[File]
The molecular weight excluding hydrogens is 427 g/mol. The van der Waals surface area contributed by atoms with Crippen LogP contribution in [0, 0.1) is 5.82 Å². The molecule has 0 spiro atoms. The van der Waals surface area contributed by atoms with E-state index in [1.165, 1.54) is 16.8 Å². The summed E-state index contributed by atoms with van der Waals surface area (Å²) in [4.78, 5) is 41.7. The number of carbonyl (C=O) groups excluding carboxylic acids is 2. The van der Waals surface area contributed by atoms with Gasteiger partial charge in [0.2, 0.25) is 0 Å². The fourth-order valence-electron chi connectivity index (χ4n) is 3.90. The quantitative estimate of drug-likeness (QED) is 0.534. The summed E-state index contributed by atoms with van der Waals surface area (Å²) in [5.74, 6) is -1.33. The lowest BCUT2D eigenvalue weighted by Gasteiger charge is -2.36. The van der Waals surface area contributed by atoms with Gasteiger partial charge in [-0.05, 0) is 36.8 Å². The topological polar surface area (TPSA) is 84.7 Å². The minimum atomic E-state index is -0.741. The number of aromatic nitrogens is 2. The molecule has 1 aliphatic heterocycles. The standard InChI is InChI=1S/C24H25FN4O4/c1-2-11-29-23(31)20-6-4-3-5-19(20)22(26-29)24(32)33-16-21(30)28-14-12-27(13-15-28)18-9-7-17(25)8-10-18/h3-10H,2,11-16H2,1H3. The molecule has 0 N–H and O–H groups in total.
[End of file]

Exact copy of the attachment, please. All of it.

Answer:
The molecular weight excluding hydrogens is 427 g/mol. The van der Waals surface area contributed by atoms with Crippen LogP contribution in [0, 0.1) is 5.82 Å². The molecule has 0 spiro atoms. The van der Waals surface area contributed by atoms with E-state index in [1.165, 1.54) is 16.8 Å². The summed E-state index contributed by atoms with van der Waals surface area (Å²) in [4.78, 5) is 41.7. The number of carbonyl (C=O) groups excluding carboxylic acids is 2. The van der Waals surface area contributed by atoms with Gasteiger partial charge in [0.2, 0.25) is 0 Å². The fourth-order valence-electron chi connectivity index (χ4n) is 3.90. The quantitative estimate of drug-likeness (QED) is 0.534. The summed E-state index contributed by atoms with van der Waals surface area (Å²) in [5.74, 6) is -1.33. The lowest BCUT2D eigenvalue weighted by Gasteiger charge is -2.36. The van der Waals surface area contributed by atoms with Gasteiger partial charge in [-0.05, 0) is 36.8 Å². The topological polar surface area (TPSA) is 84.7 Å². The minimum atomic E-state index is -0.741. The number of aromatic nitrogens is 2. The molecule has 1 aliphatic heterocycles. The standard InChI is InChI=1S/C24H25FN4O4/c1-2-11-29-23(31)20-6-4-3-5-19(20)22(26-29)24(32)33-16-21(30)28-14-12-27(13-15-28)18-9-7-17(25)8-10-18/h3-10H,2,11-16H2,1H3. The molecule has 0 N–H and O–H groups in total.